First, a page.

1925 - 1970

“True beauty is something that attacks, overpowers, robs, and finally destroys.”

- Yukio Mishima

He began writing poems and stories at an early age and had published widely before the success of his second novel, Confessions of a Mask (1949), made him one of the most famous writers in Japan. Largely autobiographical (although he later denied it) Confessions of a Mask was the first modern Japanese novel to deal openly with male homosexuality. Though Mishima did marry and father two children, he was most clearly attracted to men and was accepted by his many fans as bisexual. His preoccupation with masculinity led to a fanatical obsession with bodybuilding, martial arts and military training. Mishima’s failed over-throw of Japan’s Self-Defense Forces – where he had urged troop revolt, restoration of the imperial system and reinstatement of military sovereignty – drove him to perform ritual suicide in 1970. Despite publishing some 40 novels, 18 plays, numerous essays – and acting on stage and in films – Mishima remains a paradoxical, enigmatic figure for Japanese and non-Japanese alike. Finding modern life sterile and unsatisfying, he sought meaning in the love of comrades, manly action, and a very Japanese devotion to the nobility of failure.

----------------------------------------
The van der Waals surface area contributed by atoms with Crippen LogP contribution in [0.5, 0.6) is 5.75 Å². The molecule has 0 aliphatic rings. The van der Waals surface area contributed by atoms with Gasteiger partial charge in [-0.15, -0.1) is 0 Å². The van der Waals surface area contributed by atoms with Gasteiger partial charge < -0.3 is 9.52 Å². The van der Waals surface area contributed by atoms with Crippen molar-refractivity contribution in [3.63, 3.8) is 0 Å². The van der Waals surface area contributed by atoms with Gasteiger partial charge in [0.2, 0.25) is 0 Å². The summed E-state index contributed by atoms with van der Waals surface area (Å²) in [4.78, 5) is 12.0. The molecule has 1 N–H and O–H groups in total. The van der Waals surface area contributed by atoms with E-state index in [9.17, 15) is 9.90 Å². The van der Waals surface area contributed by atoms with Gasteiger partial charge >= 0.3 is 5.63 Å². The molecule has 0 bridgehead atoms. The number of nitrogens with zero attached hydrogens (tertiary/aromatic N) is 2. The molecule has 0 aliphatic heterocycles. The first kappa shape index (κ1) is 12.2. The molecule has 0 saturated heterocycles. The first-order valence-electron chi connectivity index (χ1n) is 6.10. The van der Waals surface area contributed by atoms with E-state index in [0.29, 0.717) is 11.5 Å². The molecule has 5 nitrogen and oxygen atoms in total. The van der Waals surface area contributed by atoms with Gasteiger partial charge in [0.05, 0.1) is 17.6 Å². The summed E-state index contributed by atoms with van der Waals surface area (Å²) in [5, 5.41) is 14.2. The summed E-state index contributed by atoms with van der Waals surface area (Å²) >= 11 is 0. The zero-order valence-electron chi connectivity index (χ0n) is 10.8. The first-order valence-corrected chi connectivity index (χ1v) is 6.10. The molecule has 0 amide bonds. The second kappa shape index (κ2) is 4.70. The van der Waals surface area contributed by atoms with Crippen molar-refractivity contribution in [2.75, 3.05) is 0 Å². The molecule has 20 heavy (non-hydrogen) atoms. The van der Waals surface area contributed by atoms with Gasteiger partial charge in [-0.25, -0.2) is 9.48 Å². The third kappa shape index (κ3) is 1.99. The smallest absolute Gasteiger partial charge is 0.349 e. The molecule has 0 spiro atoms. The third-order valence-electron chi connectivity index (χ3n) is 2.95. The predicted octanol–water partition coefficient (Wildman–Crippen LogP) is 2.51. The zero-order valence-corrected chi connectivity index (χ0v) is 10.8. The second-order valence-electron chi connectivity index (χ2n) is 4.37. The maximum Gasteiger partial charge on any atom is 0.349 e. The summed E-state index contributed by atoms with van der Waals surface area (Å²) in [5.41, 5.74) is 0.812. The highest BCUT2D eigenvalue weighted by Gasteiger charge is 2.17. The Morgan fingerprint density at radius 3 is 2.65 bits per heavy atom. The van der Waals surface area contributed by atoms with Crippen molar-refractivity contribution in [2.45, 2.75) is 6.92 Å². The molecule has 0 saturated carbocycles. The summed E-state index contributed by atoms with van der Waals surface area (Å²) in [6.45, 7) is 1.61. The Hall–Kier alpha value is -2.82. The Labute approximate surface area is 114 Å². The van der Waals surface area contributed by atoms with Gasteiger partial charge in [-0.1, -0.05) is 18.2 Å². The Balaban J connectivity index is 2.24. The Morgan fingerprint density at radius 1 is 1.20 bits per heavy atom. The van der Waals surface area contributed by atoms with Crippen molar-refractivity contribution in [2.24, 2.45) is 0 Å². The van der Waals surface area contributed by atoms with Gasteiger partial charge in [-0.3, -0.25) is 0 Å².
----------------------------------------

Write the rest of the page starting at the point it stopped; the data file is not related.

Gender Male

Sexual Orientation Bisexual

Gender Identity Cisgender

Ethnicity Asian/Pacific Rim

Nations Affiliated Japan

Era/Epoch Modern Japan Shōwa Period (1926–1989)

Field(s) of Contribution



Commemorations & Honors

Shincho Prize from Shinchosha Publishing For The Sound of Waves (1954)

Kishida Prize for Drama from Shinchosha Publishing For Shiroari no Su 白蟻の巣, "Termites' nest" (1955)

Yomiuri Prize from Yomiuri Newspaper Co. For Best Novel The Temple of the Golden Pavilion (1956)

Shuukan Yomiuri Prize For Shingeki From Yomiuri Newspaper Co. For Bara to Kaizoku 薔薇と海賊, "Rose and Pirate" (1958)

Yomiuri Prize from Yomiuri Newspaper Co., For Best Drama Toka no Kiku 十日の菊, "The Chrysanthemum on the Tenth", "The Day After the Fair" (1961)

Nobel Prize in Literature Finalist (1963)

Mainichi Art Prize From Mainichi Shimbun For Silk and Insight (1964)

Ministry of Education Art Festival Prize For Madame de Sade (1965)

Inaugural San Francisco Rainbow Honor Walk Honoree (2014)


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Original Biography Author
Owen Keehnen
Biography Edited By
Victor Salvo
Resources Coordination
Carrie Maxwell